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Termite problems that the city neglected for too long have created a costly predictament and are fueling dissension in a South Buffalo neighborhood.

The city's main development agency spent nearly $62,000 in federal block grant money to buy the mortgage of a home on Pries Avenue, relocate the family and demolish the structure.

When crews finished tearing down the home Friday, it was the last step in an unusual transaction. Officials don't remember anything like it happening before.

Now, some nearby residents want similar financial help from the city, claiming their homes have also been damaged by termites.

The problem dates back several years and involved a termite-infested city tree that was near the home of John and Linda Frankhauser. Following delays in cutting it down, Linda Frankhauser said crews failed to treat the soil where the tree stood. That's when the termite problem in her home got even worse.

"My kitchen floor caved in twice, that's how bad it was," Frankhauser said.

She claimed the problem was compounded when a city employee did an unacceptable job treating the home after he offered to do the work on his own time for a fee.

The Buffalo Urban Renewal Agency used block grants -- federal money earmarked to combat blight and poverty -- to move the family. The city negotiated with a lender for a $32,897 buyout of the mortgage, and gave the family $24,000 to help offset the cost of buying a home in Blasdell, plus $5,000 to cover moving expenses and closing costs.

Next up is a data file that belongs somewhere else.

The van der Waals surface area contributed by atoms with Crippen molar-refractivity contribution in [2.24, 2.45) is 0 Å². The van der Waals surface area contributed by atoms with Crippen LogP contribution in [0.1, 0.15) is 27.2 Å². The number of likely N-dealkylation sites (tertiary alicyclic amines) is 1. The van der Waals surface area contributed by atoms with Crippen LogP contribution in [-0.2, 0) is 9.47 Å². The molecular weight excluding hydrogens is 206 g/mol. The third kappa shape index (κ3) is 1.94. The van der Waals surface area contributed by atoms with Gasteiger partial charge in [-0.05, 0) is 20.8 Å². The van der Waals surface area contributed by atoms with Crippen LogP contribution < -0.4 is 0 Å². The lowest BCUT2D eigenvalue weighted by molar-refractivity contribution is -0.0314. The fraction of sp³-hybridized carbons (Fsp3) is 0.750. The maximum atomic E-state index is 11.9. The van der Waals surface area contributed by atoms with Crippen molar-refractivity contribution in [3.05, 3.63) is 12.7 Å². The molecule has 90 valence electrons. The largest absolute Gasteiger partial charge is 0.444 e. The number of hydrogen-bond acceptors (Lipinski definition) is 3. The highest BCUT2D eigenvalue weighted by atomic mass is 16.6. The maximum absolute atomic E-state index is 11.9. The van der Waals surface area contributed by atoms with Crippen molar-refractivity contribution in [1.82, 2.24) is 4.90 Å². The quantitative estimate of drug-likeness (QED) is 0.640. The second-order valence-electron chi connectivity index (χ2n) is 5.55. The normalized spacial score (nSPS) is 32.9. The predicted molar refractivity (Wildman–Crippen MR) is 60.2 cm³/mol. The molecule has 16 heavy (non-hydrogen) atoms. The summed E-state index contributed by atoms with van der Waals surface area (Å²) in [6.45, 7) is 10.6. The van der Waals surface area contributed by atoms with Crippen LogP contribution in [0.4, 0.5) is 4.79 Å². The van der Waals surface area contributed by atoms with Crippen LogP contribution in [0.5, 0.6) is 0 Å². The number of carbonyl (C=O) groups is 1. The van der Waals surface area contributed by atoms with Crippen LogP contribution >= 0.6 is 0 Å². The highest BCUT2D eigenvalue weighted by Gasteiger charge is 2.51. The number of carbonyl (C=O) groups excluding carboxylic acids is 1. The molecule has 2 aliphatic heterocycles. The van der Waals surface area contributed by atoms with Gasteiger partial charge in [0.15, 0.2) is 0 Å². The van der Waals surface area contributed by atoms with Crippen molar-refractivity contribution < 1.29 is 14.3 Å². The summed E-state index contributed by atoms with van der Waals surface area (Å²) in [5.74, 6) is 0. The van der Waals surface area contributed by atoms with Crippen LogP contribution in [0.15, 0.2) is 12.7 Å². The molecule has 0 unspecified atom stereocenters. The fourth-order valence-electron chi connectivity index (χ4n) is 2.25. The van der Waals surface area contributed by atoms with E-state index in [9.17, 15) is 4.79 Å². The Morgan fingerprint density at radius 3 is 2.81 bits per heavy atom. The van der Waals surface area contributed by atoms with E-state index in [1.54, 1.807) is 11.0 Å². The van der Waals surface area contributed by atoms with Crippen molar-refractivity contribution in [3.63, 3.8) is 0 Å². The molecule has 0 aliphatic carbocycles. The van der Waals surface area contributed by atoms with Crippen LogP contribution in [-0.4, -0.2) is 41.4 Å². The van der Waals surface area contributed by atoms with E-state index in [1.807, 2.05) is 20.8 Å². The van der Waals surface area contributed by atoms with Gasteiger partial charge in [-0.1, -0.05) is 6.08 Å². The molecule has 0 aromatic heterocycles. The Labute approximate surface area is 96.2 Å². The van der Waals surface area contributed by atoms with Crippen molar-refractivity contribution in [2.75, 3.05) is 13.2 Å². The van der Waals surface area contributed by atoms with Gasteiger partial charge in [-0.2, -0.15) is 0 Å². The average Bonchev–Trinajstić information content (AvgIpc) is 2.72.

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Linda Frankhauser claimed the payment doesn't make the family financially whole.

David K. Sengbusch, deputy executive director of the city's Office of Strategic Planning, conceded that the city's action is highly unusual. "It wasn't an easy decision for us, but we tried to do the right thing," he said.

"What about doing the right thing for the rest of the families?" asked Terrence Coster, who lives on Pries Avenue. "You can't spend all this money on one family and not offer to help the others."

Coster said the home that was demolished at 24 Pries probably had more termite damage than other houses, adding that he's not criticizing the Frankhausers. But he said a number of residents feel strongly that they deserve some amount of compensation.

Sengbusch said he was unaware of any unresolved termite-related problems in neighboring homes.


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